This paper takes as its starting point the enormous and long-standing interest in understanding historical studies with Aboriginal people. Whether motivated by curiosity, events or issues, the author argues that the outcome of this research has been that Aboriginal people are amongst the most researched people on the earth. This can become problematic when research into Aboriginal communities does not work for the benefit of Aboriginal people themselves; and so, in the words of Vine Deloria Jnr. (1991), there is a need 'to eliminate useless and repetitive research and focus on community needs; it is both unethical and wasteful to plow familiar ground continually'. Systematic ethical guidelines to undertaking research with Aboriginal people, developed over the past decades, are outlined in this paper, which then sketches an exemplary oral history project being undertaken in Queensland. Designed along ethical guidelines, the project demonstrates how historical research can be conceived and framed in ways which promote active benefits for Indigenous communities, and in this case, changing the health of Aboriginal and Torres Strait Islander peoples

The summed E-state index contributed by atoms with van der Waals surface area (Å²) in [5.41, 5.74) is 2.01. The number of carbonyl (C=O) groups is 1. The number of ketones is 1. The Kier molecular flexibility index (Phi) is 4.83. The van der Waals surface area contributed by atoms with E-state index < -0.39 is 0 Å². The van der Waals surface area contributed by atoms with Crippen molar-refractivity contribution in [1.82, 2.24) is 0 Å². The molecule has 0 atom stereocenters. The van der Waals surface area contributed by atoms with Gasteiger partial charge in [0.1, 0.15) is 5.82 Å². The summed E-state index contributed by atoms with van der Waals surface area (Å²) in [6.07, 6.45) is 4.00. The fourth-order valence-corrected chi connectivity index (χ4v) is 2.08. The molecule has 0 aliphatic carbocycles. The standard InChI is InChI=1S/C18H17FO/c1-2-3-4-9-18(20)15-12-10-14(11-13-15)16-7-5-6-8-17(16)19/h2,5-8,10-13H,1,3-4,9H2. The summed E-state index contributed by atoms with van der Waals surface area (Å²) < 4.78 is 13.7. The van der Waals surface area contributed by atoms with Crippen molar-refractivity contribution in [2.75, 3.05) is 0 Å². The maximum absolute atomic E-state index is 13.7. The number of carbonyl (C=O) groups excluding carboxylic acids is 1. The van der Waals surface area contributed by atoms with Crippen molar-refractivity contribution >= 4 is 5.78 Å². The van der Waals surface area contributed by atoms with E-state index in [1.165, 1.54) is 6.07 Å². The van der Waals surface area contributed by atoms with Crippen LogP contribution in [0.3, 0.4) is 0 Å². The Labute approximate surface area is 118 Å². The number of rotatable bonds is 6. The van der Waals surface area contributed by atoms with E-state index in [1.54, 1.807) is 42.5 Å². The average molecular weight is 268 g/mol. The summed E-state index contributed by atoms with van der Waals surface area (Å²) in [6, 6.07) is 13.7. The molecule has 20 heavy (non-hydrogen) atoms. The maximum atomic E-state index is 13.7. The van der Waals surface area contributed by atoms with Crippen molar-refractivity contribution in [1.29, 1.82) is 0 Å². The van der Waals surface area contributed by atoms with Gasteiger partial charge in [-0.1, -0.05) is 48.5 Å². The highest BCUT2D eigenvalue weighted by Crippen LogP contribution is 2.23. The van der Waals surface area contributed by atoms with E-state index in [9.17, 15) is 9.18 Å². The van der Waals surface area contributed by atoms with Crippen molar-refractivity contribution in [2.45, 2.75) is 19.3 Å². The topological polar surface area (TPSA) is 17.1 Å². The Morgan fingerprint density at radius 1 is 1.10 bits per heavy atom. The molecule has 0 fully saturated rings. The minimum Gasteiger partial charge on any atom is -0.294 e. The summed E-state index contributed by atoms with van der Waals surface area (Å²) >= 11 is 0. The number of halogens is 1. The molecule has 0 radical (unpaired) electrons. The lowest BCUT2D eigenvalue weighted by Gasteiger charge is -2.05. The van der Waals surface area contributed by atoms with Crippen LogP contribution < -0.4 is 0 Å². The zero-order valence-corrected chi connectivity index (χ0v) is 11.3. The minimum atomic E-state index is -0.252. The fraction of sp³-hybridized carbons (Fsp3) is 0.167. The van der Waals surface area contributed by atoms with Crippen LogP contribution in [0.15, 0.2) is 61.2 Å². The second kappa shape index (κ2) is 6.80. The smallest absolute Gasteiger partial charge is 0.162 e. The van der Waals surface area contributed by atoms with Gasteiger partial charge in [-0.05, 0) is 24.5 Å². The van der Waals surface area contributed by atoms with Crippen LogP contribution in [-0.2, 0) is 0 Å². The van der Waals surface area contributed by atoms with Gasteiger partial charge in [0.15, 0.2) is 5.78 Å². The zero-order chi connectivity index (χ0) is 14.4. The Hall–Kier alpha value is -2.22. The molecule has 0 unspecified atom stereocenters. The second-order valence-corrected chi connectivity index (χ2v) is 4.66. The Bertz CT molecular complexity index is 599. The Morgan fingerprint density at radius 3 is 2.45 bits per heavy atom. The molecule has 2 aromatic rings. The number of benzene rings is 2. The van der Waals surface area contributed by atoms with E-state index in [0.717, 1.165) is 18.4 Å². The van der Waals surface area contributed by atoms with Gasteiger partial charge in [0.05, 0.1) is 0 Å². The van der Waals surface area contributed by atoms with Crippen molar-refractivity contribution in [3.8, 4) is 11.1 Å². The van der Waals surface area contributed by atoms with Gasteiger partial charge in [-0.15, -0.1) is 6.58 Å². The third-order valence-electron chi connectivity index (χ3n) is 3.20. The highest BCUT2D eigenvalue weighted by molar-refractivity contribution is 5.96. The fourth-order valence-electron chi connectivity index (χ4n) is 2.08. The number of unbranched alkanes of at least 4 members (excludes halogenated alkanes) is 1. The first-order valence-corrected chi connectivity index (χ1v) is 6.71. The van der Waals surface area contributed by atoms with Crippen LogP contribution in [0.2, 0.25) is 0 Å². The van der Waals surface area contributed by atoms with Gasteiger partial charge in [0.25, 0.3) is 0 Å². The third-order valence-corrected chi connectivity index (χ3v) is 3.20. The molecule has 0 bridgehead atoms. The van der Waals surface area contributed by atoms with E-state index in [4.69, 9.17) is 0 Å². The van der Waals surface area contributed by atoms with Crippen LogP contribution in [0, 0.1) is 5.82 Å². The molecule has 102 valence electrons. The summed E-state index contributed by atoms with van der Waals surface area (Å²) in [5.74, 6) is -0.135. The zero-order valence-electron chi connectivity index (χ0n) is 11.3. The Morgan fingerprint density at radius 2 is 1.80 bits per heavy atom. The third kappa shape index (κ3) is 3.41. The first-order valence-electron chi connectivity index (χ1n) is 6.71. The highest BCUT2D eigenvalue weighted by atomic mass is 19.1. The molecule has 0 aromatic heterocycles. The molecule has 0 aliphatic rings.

To submit an update or takedown request for this paper, please submit an Update/Correction/Removal Request.